It’s my first day of work after graduating college, and I’m not obsessing over which outfit to wear, or worried about making the best first impression. Instead, my mind is home in Puerto Rico.
As the storm made landfall and I slept, my mother, Mariana, sent me videos. The island will be cut off from the world soon, so every 30 minutes Mama records a new video on her phone.
“It’s an experience … that puts you in your place within the grand scheme of things,” she says in one of the video clips. “We are a little ant … in front of this unstoppable force.”
In one of the last video messages, it sounds like the wind might shatter her bedroom window. I can hear my father telling Mama to be careful, to get away. As she runs away from the shaking glass she drops the phone to the ground.
Around 7:30 a.m., her messages stop coming. So I turn to the national and international news for updates — checking constantly as I worry.
The destruction of places I know is all over my social media feeds — there’s water rushing down the street where my childhood ballet studio is located. A park near my school looks like a graveyard of palm trees.
In Philadelphia during my lunch break, I sit on church’s steps near my office, furiously trying to get in touch with my family. No answer. There are gurgling sounds instead of rings.
It’s like Maria is drowning the phone lines.
Back at work, I try to focus, but, all I can do is scroll through the devastation. I’m searching for any detail. A video on Facebook loads on my screen and sends shivers down my spine. It’s Dorado, the coastal town where my grandparents live.
The stores and restaurants there have water up to the roofs.
Jacobo — I call him abello — is 78. My abuela is 76 — and I have no way to know if they are safe.
My grandmother and I share the name Syra, a name we both got from her mother, my mamama.
My grandparents have protective metal hurricane shutters and a strong house, but they are alone in their home, and I’m worried about the storm’s fury.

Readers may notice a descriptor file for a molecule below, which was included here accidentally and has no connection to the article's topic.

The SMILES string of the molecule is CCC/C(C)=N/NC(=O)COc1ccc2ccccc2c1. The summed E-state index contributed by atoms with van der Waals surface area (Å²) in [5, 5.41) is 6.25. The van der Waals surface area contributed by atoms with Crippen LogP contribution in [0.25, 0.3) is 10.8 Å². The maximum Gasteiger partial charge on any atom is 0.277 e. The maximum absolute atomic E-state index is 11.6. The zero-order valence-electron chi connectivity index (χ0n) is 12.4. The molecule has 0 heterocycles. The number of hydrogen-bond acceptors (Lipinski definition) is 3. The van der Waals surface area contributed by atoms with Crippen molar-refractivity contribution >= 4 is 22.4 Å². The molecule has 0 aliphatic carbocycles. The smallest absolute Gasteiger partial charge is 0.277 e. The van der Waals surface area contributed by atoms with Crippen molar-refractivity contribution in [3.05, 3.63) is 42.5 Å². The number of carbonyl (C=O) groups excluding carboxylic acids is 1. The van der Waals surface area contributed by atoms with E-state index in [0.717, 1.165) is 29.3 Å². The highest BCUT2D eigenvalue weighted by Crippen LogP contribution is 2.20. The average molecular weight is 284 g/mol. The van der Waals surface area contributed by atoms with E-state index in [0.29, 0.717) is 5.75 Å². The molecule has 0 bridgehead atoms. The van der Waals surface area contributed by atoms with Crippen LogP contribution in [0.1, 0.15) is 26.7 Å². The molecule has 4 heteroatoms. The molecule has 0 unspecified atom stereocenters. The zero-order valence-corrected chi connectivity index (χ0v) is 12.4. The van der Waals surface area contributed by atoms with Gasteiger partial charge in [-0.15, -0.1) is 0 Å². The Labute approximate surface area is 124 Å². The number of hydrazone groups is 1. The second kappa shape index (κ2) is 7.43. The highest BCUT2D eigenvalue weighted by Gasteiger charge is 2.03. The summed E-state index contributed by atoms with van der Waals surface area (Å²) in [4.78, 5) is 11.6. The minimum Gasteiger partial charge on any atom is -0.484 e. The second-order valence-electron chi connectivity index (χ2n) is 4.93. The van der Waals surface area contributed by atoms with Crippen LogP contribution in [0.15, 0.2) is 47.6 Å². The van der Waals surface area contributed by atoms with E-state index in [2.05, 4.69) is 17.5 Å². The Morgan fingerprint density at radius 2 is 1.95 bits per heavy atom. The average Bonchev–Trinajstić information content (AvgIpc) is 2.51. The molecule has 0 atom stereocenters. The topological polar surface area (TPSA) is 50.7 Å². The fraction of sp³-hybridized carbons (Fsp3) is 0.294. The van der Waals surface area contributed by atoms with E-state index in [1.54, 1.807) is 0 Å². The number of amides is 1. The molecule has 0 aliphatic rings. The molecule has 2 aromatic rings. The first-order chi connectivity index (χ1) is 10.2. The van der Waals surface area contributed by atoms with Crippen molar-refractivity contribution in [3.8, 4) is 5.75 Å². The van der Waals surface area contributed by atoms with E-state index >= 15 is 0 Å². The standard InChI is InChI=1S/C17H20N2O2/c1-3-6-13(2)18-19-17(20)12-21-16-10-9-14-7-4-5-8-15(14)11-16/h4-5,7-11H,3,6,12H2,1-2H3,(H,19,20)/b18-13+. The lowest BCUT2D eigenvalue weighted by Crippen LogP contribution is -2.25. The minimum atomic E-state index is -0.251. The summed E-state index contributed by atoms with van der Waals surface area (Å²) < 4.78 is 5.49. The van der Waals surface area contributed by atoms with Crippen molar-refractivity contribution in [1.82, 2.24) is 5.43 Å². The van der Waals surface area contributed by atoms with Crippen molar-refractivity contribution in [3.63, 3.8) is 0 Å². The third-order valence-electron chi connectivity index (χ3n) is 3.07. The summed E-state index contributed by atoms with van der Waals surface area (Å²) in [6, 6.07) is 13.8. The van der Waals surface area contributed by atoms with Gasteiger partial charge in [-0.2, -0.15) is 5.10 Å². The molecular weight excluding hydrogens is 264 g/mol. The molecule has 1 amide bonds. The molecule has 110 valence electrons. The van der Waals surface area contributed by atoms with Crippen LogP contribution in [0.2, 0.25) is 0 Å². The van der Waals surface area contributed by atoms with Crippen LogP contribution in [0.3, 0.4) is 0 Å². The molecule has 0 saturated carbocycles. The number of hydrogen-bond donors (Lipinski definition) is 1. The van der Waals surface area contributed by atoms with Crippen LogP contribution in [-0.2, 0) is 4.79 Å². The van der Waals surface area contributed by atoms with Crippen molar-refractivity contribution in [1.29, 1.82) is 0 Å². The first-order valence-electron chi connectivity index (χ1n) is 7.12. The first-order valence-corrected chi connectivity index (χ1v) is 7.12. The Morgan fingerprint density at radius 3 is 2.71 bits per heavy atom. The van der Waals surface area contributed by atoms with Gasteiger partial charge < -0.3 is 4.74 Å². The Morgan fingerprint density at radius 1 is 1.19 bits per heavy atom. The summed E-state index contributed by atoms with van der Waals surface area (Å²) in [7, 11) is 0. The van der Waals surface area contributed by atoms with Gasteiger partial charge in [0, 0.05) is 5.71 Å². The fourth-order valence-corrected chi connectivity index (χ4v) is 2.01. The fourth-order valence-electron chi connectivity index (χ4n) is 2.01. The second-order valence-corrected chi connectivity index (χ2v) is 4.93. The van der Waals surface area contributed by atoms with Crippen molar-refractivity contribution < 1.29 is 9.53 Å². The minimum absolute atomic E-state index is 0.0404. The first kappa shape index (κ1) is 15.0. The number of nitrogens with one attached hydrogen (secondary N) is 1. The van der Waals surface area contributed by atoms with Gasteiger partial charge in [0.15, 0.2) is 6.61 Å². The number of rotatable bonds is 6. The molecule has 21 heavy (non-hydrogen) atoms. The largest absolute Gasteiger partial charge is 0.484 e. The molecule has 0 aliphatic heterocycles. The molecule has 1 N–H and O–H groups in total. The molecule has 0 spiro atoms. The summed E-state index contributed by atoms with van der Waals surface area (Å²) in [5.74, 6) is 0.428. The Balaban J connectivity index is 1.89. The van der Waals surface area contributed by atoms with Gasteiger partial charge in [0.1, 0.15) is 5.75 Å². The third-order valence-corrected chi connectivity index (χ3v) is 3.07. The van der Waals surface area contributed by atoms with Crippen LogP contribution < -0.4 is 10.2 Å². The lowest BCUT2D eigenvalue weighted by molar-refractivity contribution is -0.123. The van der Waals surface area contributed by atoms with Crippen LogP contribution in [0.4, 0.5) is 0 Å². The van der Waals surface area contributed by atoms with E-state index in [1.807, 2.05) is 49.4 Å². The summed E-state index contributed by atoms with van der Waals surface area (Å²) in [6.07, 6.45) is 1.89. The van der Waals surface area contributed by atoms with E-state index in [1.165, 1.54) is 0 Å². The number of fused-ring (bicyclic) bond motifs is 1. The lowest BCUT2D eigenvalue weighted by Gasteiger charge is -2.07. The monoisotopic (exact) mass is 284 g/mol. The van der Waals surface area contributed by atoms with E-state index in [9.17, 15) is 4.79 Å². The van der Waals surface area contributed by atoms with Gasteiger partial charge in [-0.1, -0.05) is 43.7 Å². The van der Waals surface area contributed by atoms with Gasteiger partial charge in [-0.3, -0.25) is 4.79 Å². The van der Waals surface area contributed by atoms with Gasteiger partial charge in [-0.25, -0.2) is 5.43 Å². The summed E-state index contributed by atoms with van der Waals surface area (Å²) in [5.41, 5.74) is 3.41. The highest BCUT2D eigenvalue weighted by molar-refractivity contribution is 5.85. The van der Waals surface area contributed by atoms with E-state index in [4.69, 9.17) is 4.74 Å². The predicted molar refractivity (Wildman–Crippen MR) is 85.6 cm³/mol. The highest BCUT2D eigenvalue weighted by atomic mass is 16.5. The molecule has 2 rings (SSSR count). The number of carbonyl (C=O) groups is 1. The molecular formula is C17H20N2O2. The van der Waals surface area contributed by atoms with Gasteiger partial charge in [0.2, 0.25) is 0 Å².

And I am angry.
I’m in complete disbelief that they’ve decided to ride out the storm at home, instead of somewhere safer with my mother and father.
For days, I don’t hear from anyone.
Eventually, an informal communication network starts on social media — tweets, posts, relayed messages, information starts to reach me in Pennsylvania.
When Mama and I do connect, we speak on borrowed time. She’s using the cellphone of a kind stranger she met on the street, one of the lucky few with coverage and battery.
In Dorado — Hiram, a man I’ve never met who lives near my abuelos — plods through the devastated landscape to check in on neighbors. On his satellite phone, he texts updates to his sister, Tatiana, who lives in Miami. Then, Tatiana posts her conversations with her brother on Facebook. Cecilia, one of my best friends, who grew up in Dorado and now lives in Washington, D.C., sends me a screenshot of Tatiana and Hiram’s updates.
Hiram visits my grandparents and lets Tatiana know: “Jacobo Muria, familia están bien.” He doesn’t write my grandpa’s name correctly, but the message is clear: Jacobo Ortiz Murias, family are okay.”
It’s a long-distance, twisted grapevine. That’s how I figure out what’s going on with my family. When I hear my grandmother’s voice for the first time — it’s three weeks later:
“Hi Syra, I got a call from you but they told me to leave you a message, well, the message is that I love you very much.”
Over time, there are more ways to get in touch with my family. I send them batteries, walkie-talkies, flashlights. They send me stories of waiting in line for hours to buy gasoline and living with no power. I hear about the water shortages.
Nearly a year later, Puerto Rico is slowly healing. My family has found a new normal, like the refrigerator in the middle of the living room that runs on solar power.
And each time I return home to visit, there are fewer broken traffic lights and more electric lines and blooming trees.
It was hard being so far during the recovery. But now, my family is just a call or a text away.
Today — I cherish it every time the phone rings.